Many pets suffer from noise aversion and can become anxious due to the loud noises caused by fireworks. Loud noises in combination with new and unfamiliar people and places during celebration activities such as parties, parades, and fireworks displays can cause a lot of distress for your pet and become a very traumatic experience. Because of this, the best place for your pets to be during the holiday is at home. Keep your pets indoors in an escape-proof room. If your pet will be alone during the evening when the loud fireworks are going off, provide your pet with a safe space to relax. This can be a cozy closet or their crate (if they are crate trained) with a blanket over it to help comfort them. Leaving a TV on or playing relaxing music can help muffle out the loud scary fireworks sounds as well.

Our veterinarians also recommend using Sileo for dogs who suffer from noise aversion. Sileo is a dexmedetomidine specifically made to calm dogs during noise events without actually sedating them. Of course every dog is different and you should speak with your veterinarian or schedule an appointment to discuss the best way to handle your dog’s anxiety when it comes to noises.

Have Proper Identification On Your Pet:

Did you know that the Fourth of July is the busiest day for animal shelters? This is mainly due to pets becoming frightened during loud firework displays and may result in them jumping a fence or running away in an attempt to seek a safe space. If a pet becomes lost, it’s incredibly important for your pet to have proper identification. The most common form of pet identification is a collar with an ID tag. The ID tag should include information such as your pet’s name and a current contact phone number that will most likely be answered.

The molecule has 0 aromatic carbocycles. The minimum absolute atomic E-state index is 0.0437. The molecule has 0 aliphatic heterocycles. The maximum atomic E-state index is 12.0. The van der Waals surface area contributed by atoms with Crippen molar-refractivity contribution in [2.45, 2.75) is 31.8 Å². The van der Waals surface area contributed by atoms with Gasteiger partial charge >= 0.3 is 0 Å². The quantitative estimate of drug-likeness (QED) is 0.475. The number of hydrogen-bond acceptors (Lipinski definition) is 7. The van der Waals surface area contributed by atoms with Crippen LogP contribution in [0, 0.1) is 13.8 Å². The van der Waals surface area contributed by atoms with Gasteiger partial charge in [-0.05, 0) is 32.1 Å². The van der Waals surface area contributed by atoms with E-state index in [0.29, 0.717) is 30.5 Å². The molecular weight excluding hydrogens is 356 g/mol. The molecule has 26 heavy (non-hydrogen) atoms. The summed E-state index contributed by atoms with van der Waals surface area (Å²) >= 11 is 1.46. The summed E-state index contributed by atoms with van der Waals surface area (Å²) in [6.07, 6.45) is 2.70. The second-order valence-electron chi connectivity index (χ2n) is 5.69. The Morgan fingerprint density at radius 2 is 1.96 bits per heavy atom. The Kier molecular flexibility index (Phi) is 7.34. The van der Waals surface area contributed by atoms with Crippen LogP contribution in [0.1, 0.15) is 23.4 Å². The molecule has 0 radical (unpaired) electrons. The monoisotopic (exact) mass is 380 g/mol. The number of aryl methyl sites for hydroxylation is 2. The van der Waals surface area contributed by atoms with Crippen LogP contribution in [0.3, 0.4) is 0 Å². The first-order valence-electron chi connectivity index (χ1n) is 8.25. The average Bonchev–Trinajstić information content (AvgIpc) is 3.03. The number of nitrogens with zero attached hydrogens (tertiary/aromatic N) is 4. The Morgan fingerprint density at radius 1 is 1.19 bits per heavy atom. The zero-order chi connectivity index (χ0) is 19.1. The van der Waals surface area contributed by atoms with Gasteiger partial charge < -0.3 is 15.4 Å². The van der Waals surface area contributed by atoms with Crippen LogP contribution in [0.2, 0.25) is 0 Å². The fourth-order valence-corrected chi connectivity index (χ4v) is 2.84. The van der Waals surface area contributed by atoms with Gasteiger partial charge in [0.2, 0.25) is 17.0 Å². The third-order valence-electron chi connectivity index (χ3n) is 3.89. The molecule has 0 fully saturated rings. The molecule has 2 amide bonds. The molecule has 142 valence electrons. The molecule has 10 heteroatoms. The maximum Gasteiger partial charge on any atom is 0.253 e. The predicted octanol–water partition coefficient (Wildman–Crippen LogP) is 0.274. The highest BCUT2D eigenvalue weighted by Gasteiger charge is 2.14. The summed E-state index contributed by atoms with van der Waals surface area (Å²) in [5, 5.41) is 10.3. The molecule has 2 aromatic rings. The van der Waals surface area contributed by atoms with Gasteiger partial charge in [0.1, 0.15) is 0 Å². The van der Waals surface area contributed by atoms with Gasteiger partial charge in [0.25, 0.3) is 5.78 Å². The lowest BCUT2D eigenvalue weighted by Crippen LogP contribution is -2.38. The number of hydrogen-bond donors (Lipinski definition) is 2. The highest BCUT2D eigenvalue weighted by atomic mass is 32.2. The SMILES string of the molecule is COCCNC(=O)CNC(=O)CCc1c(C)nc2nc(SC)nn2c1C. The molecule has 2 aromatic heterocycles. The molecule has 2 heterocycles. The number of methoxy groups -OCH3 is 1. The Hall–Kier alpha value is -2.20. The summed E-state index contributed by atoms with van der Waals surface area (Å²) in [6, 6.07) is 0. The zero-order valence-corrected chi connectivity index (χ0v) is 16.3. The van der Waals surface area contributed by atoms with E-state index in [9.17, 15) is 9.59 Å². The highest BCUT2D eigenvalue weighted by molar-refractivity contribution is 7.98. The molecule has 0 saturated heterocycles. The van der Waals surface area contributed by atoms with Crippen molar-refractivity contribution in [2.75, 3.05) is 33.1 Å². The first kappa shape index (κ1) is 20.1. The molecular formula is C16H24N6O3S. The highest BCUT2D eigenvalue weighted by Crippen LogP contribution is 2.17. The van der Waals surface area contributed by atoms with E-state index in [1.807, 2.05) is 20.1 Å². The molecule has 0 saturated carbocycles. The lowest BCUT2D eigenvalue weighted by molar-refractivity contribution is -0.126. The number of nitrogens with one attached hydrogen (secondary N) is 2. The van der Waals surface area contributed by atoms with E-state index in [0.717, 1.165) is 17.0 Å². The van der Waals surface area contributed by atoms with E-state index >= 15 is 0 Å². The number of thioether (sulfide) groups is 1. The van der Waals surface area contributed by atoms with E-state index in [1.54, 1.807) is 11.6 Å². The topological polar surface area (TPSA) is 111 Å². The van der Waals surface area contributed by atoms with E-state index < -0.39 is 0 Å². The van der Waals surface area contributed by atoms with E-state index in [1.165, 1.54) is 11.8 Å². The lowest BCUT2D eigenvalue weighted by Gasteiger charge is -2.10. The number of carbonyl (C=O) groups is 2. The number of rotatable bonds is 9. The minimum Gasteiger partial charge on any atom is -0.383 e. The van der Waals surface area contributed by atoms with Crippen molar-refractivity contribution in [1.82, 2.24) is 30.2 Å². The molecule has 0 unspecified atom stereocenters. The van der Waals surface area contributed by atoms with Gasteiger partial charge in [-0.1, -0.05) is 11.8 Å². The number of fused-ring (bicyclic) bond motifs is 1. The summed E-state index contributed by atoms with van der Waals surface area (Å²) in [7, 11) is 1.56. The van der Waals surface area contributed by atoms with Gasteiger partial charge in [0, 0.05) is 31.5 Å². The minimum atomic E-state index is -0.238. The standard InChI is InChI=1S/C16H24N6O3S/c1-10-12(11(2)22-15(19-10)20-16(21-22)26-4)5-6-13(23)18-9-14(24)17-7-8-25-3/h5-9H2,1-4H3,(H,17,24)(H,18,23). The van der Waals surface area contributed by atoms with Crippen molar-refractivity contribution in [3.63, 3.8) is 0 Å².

Collars are not fool-proof, as there is a possibility that your pet may lose their collar or become lost without wearing it. Microchipping is a great form of permanent  identification that will last for the lifetime of your pet. A microchip is a small chip that is inserted under your pet’s skin through a quick injection. This process is perfectly safe for all dogs and cats of any size. Once registered with a microchip company, you’ll be able to provide them your current contact information. Should your pet become lost, an animal shelter or veterinary hospital will be able to scan your pet’s microchip, obtain the microchip number, and be able to contact the microchip company to get your contact information so you can be notified that your pet has been found and they can be reunited with you. 

We hope you and your pets have a fun and safe Fourth of July holiday! If you need to schedule an appointment or experience a pet emergency, contact us today.

The Drake Center for Veterinary Care is an AAHA-accredited animal hospital located in Encinitas, CA. The Drake Center loves being a source of information for all pet owners across the country however if you have any questions regarding pet care and do not live in Encinitas, CA or surrounding cities, we encourage you to contact your local veterinarian.